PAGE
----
Chronic pain

Chronic pain is defined as daily pain for a period of three months or more in the past six months.

One in five Australians, including children and adolescents, will experience chronic pain in their lifetime and up to 80 per cent of people living with chronic pain are missing out on treatment that could improve their health and quality of life.

National Pain Strategy

A National Pain Strategy has been developed which argues that there are vast gains to be made in the management of chronic pain through prevention, community awareness, early intervention and better access to pain management services.

Model of care in SA

A new Model of Care for Chronic Pain Management in South Australia has also been developed and implemented to ensure people in South Australia experiencing chronic pain receive fully integrated pain management services across the community, primary, secondary and tertiary sectors.

The Model of Care for Chronic Pain Management in South Australia aims at improving the delivery of pain management services to South Australians by delivering:

  • A state-wide referral pathway to improve access to services and reduce waiting list times
  • Improved integration of interdisciplinary care and services across all levels
  • Improved operational capacity
  • A blueprint through which to improve collaborative and effective working relationships between the primary, secondary and tertiary health systems, particularly in regard to planning future services, data collection and reporting
  • Greater awareness by consumers and health professionals about chronic pain, treatment options and how to access services.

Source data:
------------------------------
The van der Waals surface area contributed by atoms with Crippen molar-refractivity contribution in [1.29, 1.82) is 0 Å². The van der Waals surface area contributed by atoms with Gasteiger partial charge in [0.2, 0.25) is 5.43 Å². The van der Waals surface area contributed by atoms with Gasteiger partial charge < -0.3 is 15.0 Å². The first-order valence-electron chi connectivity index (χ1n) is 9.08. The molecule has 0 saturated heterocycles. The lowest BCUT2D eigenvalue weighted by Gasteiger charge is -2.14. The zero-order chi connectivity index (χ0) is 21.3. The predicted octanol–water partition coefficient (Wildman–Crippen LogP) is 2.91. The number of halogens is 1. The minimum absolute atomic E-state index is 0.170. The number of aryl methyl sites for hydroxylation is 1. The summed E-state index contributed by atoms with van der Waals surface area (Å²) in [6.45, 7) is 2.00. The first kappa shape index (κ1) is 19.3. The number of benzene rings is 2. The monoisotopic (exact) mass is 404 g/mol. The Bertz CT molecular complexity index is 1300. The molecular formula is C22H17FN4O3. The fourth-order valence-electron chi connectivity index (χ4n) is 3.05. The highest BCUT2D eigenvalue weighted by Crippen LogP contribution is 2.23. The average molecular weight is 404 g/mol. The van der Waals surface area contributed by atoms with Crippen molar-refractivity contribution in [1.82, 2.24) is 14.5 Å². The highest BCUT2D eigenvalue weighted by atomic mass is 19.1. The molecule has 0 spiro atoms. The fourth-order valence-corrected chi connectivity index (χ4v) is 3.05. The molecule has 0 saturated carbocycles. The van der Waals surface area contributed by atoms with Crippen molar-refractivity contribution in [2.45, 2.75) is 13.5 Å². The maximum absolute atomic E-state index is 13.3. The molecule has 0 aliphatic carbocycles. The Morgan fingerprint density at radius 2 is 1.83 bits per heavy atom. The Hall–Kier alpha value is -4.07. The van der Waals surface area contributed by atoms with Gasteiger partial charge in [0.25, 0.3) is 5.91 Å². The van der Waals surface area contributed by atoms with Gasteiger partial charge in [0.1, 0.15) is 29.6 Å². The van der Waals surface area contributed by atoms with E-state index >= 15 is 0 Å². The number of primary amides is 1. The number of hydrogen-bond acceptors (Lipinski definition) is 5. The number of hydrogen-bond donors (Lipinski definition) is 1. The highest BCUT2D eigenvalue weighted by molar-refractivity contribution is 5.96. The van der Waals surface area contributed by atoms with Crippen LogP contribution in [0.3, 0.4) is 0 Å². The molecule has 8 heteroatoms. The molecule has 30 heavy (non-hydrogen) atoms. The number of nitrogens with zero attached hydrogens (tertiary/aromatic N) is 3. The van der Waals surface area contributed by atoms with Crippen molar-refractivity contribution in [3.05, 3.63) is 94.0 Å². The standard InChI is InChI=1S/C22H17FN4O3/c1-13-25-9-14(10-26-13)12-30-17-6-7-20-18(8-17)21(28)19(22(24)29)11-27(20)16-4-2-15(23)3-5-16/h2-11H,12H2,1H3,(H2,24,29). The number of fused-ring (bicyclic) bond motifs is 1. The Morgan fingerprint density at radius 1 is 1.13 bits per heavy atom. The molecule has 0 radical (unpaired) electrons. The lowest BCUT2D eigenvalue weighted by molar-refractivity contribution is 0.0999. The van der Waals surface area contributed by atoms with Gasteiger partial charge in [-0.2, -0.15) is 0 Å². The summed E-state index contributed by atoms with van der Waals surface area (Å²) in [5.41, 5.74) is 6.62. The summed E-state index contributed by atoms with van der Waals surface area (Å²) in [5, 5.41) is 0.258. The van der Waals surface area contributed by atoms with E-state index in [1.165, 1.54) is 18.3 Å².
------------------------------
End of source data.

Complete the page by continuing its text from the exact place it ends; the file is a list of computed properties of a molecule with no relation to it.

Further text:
Managing chronic pain

For people experiencing persistent pain, it is important to recognise and address it as early as possible in order to reduce the risk of developing chronic pain. Self-management and primary care services can help improve the quality of life of most people experiencing chronic pain without having to attend specialist hospital services.

A recent survey undertaken by SA Health showed that around 20% of the respondents did not access any local services to manage their chronic pain and less than 5% of people with chronic pain reported using any online self-management resources to manage their condition.

A range of free and low cost, easily accessible pain management resources are available to help South Australians better manage their condition, including:

  • Local programs and resources
  • Toolkits for self-help
  • High quality online pain resources

If you suffer from severe pain, your GP may refer to or seek advice from a specialist service.

Information for health practitioners